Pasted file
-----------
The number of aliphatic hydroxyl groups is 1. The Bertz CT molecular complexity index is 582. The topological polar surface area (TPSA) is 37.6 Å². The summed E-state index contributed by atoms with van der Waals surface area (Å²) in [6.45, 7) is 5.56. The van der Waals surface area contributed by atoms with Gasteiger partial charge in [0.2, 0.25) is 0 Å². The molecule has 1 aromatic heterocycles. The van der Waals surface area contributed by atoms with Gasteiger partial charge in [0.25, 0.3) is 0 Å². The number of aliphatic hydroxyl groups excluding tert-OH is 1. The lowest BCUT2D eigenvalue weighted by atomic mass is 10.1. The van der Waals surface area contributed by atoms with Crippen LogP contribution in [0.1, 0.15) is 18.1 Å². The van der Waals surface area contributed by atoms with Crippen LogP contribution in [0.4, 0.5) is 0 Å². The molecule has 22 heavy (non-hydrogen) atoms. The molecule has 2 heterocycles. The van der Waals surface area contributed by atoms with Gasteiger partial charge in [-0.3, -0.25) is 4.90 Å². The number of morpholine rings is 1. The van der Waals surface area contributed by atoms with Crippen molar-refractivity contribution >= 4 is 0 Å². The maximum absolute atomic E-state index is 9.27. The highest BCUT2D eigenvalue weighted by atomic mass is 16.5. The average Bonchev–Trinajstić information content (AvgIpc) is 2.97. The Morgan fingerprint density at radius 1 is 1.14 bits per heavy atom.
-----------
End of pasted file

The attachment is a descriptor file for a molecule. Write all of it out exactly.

The number of aliphatic hydroxyl groups is 1. The Bertz CT molecular complexity index is 582. The topological polar surface area (TPSA) is 37.6 Å². The summed E-state index contributed by atoms with van der Waals surface area (Å²) in [6.45, 7) is 5.56. The van der Waals surface area contributed by atoms with Gasteiger partial charge in [0.2, 0.25) is 0 Å². The molecule has 1 aromatic heterocycles. The van der Waals surface area contributed by atoms with Gasteiger partial charge in [0.25, 0.3) is 0 Å². The number of aliphatic hydroxyl groups excluding tert-OH is 1. The lowest BCUT2D eigenvalue weighted by atomic mass is 10.1. The van der Waals surface area contributed by atoms with Crippen LogP contribution in [0.1, 0.15) is 18.1 Å². The van der Waals surface area contributed by atoms with Crippen LogP contribution in [0.4, 0.5) is 0 Å². The molecule has 22 heavy (non-hydrogen) atoms. The molecule has 2 heterocycles. The van der Waals surface area contributed by atoms with Gasteiger partial charge in [-0.3, -0.25) is 4.90 Å². The number of morpholine rings is 1. The van der Waals surface area contributed by atoms with Crippen molar-refractivity contribution >= 4 is 0 Å². The maximum absolute atomic E-state index is 9.27. The highest BCUT2D eigenvalue weighted by atomic mass is 16.5. The average Bonchev–Trinajstić information content (AvgIpc) is 2.97. The Morgan fingerprint density at radius 1 is 1.14 bits per heavy atom.